We recently showed that FMRP levels increase in the adult fly brain during wake relative to sleep, independent of time of day or light (29), suggesting that waking experience is sufficient to affect Fmr1 expression even after the end of development. We also showed that Fmr1 overexpression in either the whole brain or in the mushroom bodies is associated with a ~ 30% decrease in sleep duration (29), and we hypothesized that this reduced need for sleep occurs because chronically high Fmr1 levels may allow synaptic pruning to occur at all times, independent of sleep. If so, Fmr1 overexpressing (OE) flies should fail to show increased spine density after prolonged wake. We thus overexpressed Fmr1 specifically in the vertical and horizontal system of the lobula plate. OE flies were collected at night after 7h of either sleep or sleep deprivation (Fig. 4a), and compared to corresponding sleeping and sleep deprived wildtype controls. As expected, Fmr1 expression was concentrated in granules along the VS1 dendritic tree (Fig. 4b) and overall Fmr1 levels were higher in sleeping and sleep deprived OE flies than in their corresponding controls, due to larger Fmr1 granules in OE flies (Fig. 4c). Crucially, in contrast to wildtype controls, OE flies showed no increase in either spine number, branch length or branch points after sleep deprivation relative to sleep (Fig. 4d,e); all these parameters were similar between the 2 experimental groups, and their levels were close to those observed in wildtype flies after sleep (Fig.4 d,e). Finally, OE flies slept less than their wildtype controls during baseline (−9.6%, n of flies, WT = 110, OE = 62, p < 0.05, Mann-Whitney test) and showed a reduced sleep rebound after 12h of sleep deprivation at night (% of sleep recovered, OE 39%, WT = 49%; n of flies, OE = 293, WT = 420, p < 0.05, Mann-Whitney test; both groups lost > 90% sleep during SD). Thus, it seems that Fmr1 overexpression was sufficient to completely abolish the wake-dependent increase in VS1 spine number, while the effects on sleep were small. The latter result is not surprising, because sleep need presumably results from the overall amount of synaptic plasticity occurring during wake in many brain areas, while Fmr1 overexpression was restricted to a few VS neurons.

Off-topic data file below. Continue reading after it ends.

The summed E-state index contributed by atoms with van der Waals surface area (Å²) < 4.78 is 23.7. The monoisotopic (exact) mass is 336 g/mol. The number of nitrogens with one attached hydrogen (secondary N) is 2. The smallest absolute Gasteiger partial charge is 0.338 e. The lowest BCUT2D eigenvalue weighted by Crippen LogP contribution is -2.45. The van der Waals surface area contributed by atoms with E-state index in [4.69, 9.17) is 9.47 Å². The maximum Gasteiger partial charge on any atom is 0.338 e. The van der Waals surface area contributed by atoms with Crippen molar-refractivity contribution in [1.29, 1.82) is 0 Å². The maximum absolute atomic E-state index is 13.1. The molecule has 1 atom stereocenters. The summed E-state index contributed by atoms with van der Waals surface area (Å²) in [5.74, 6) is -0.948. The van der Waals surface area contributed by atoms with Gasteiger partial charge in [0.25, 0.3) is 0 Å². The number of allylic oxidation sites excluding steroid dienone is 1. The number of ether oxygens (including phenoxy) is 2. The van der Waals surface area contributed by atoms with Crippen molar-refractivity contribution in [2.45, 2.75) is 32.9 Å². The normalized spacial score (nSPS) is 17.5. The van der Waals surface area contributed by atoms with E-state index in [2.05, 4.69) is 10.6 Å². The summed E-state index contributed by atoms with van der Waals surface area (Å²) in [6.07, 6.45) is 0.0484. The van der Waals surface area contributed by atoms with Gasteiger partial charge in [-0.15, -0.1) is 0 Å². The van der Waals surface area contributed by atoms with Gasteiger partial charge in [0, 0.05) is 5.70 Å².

Sleep is perhaps the only major behavior still in search of a function. The results of this study support the hypothesis that plastic processes during wake lead to a net increase in synaptic strength in many brain circuits, and that sleep is required for synaptic renormalization. A wake-related increase in synapse number and strength, if unopposed, would lead to a progressive increase in energy expenditure and saturation of learning. A sleep-dependent synaptic homeostasis may explain why sleep is required to maintain cognitive performance (1). How sleep would bring about a net decrease in synaptic strength remains unknown, but in mammals potential mechanisms favoring synaptic depression during NREM sleep may require the repeated sequences of depolarization/synchronous firing and hyperpolarization/silence at ~1Hz observed in corticothalamic cells, as well as the low levels of neuromodulators such as noradrenaline and of plasticity-related molecules such as BDNF (6). To what extent such mechanisms may also apply to flies remains to be determined.
The study was supported by NIGMS (R01 GM075315 to CC), NIH Director’s Pioneer award (to GT), Army Research Office (DURIP Award W911NF-08-1-0169 to CC), and Canadian Institutes of Health Research (to DB). We thank Dr. Gaia Tavosanis for technical advice.
Supporting Online Material
Supplementary Figures S1 and S2
Materials and Methods